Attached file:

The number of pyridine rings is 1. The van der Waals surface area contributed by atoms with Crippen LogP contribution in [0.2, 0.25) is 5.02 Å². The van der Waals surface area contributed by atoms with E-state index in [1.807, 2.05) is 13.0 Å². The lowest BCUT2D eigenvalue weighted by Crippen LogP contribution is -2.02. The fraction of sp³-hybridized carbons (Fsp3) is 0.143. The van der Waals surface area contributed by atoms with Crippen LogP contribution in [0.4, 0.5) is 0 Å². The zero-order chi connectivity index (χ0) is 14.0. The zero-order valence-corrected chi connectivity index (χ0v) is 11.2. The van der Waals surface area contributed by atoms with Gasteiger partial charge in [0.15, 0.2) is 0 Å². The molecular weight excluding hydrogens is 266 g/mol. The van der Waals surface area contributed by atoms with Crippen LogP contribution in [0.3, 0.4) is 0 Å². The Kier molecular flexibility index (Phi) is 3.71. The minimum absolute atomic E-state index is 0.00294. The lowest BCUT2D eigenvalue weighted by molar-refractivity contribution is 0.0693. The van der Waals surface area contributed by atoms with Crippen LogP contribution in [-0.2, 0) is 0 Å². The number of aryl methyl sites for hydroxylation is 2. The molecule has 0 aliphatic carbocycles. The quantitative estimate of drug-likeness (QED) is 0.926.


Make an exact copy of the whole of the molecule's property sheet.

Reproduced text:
The number of pyridine rings is 1. The van der Waals surface area contributed by atoms with Crippen LogP contribution in [0.2, 0.25) is 5.02 Å². The van der Waals surface area contributed by atoms with E-state index in [1.807, 2.05) is 13.0 Å². The lowest BCUT2D eigenvalue weighted by Crippen LogP contribution is -2.02. The fraction of sp³-hybridized carbons (Fsp3) is 0.143. The van der Waals surface area contributed by atoms with Crippen LogP contribution in [0.4, 0.5) is 0 Å². The zero-order chi connectivity index (χ0) is 14.0. The zero-order valence-corrected chi connectivity index (χ0v) is 11.2. The van der Waals surface area contributed by atoms with Gasteiger partial charge in [0.15, 0.2) is 0 Å². The molecular weight excluding hydrogens is 266 g/mol. The van der Waals surface area contributed by atoms with Crippen LogP contribution in [0.3, 0.4) is 0 Å². The Kier molecular flexibility index (Phi) is 3.71. The minimum absolute atomic E-state index is 0.00294. The lowest BCUT2D eigenvalue weighted by molar-refractivity contribution is 0.0693. The van der Waals surface area contributed by atoms with Crippen LogP contribution in [-0.2, 0) is 0 Å². The number of aryl methyl sites for hydroxylation is 2. The molecule has 0 aliphatic carbocycles. The quantitative estimate of drug-likeness (QED) is 0.926.